3. Sept. 8, 2011: Packers 42, New Orleans Saints 34 – Having won the Super Bowl the previous season, the Packers earned the right to host the NFL's Thursday night opener. One fan compared the atmosphere to both Summerfest and a Super Bowl. The extravaganza included a tailgate party for the ages, a rock concert featuring Kid Rock, Chris Gizzi sprinting the length of the field with an American flag, and a spellbinding, down-to-the-wire game. Aaron Rodgers and Drew Brees bedazzled the Lambeau Field crowd of 70,555 with a combined 59 completions for 731 yards and six TD passes, but the outcome came down to a defensive stop inches short of the goal line with no time left. Clay Matthews led the charge on the final play and Morgan Burnett finished it off.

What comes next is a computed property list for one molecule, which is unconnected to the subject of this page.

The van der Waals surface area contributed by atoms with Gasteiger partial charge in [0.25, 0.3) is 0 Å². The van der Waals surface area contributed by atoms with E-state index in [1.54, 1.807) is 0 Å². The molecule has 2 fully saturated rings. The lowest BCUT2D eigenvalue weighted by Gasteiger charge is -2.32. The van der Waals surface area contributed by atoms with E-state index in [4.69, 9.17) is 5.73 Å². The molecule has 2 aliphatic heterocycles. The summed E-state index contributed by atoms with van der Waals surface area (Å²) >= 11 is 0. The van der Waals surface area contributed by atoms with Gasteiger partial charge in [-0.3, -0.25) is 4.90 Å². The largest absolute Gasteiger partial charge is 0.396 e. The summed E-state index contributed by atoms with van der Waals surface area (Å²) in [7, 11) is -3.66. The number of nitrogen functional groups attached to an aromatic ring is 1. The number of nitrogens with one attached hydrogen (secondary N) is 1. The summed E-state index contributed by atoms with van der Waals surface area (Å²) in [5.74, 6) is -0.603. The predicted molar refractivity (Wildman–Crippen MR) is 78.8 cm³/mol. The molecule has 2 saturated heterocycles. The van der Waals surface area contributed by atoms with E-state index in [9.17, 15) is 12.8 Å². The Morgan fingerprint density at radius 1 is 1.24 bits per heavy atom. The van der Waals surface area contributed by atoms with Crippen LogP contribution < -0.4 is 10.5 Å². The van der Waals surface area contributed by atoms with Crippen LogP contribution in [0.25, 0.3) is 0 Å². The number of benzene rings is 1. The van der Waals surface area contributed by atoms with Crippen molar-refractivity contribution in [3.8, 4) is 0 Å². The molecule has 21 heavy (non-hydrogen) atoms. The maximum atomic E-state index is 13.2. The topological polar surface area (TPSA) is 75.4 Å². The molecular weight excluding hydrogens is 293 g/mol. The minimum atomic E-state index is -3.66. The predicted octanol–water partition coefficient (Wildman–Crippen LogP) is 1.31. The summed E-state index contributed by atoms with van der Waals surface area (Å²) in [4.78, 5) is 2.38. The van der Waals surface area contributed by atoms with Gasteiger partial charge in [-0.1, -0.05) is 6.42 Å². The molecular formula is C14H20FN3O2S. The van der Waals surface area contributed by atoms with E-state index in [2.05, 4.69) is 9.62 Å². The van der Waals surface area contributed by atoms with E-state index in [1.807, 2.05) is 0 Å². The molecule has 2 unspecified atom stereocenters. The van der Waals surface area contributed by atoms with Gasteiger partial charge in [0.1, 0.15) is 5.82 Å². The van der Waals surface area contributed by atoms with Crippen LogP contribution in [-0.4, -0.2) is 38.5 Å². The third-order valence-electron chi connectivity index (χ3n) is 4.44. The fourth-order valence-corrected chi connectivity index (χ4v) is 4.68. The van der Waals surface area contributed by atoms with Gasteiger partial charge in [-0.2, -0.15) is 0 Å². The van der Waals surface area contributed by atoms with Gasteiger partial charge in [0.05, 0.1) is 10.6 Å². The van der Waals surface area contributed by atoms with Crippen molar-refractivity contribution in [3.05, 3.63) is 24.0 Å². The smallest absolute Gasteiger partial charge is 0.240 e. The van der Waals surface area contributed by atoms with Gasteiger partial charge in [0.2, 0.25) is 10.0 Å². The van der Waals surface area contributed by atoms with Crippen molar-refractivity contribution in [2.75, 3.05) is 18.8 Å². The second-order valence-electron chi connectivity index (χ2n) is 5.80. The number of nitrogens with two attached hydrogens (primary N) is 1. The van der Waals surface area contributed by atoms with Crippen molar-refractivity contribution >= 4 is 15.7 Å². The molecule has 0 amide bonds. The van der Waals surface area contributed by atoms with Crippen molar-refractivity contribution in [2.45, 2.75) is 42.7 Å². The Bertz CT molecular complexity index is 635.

4. Oct. 23, 1921: Packers 7, Minneapolis Marines 6 – How big was the Packers' first game in what was then the American Professional Football Association? Jack Rudolph, perhaps Green Bay's preeminent 20th-century historian, wrote years later, "The story has never been verified – or denied – but it was generally believed at the time that Packers membership in the league was conditional. If they didn't show up well in their first effort, out they went." There was no set league schedule in 1921, so small-town and underfunded teams needed to prove they could be competitive and draw crowds. Tonawanda, N.Y., lost its first game and Muncie, Ind., lost its first two and both folded. Green Bay won three of its first four and was able to schedule games in November against the league's two Chicago teams, the Cardinals and Staleys (now the Bears). With the Packers trailing late in the fourth quarter, end Dave Hayes recovered a punt, back Buff Wagner made a spectacular catch of a Curly Lambeau pass to move the ball to the Marines' 14-yard line, Art Schmaehl scored the touchdown from the 1-yard line and Lambeau kicked the decisive extra point before a crowd of 6,000 at Hagemeister Park. "Cushions went flying in the air while soaring hats were as thick as Green Bay flies on a July night," was how the Press-Gazette described the crowd's reaction to Schmaehl's TD. "Staid, gray-haired businessmen jumped around like school kids and there was one continual din that could be heard for blocks away."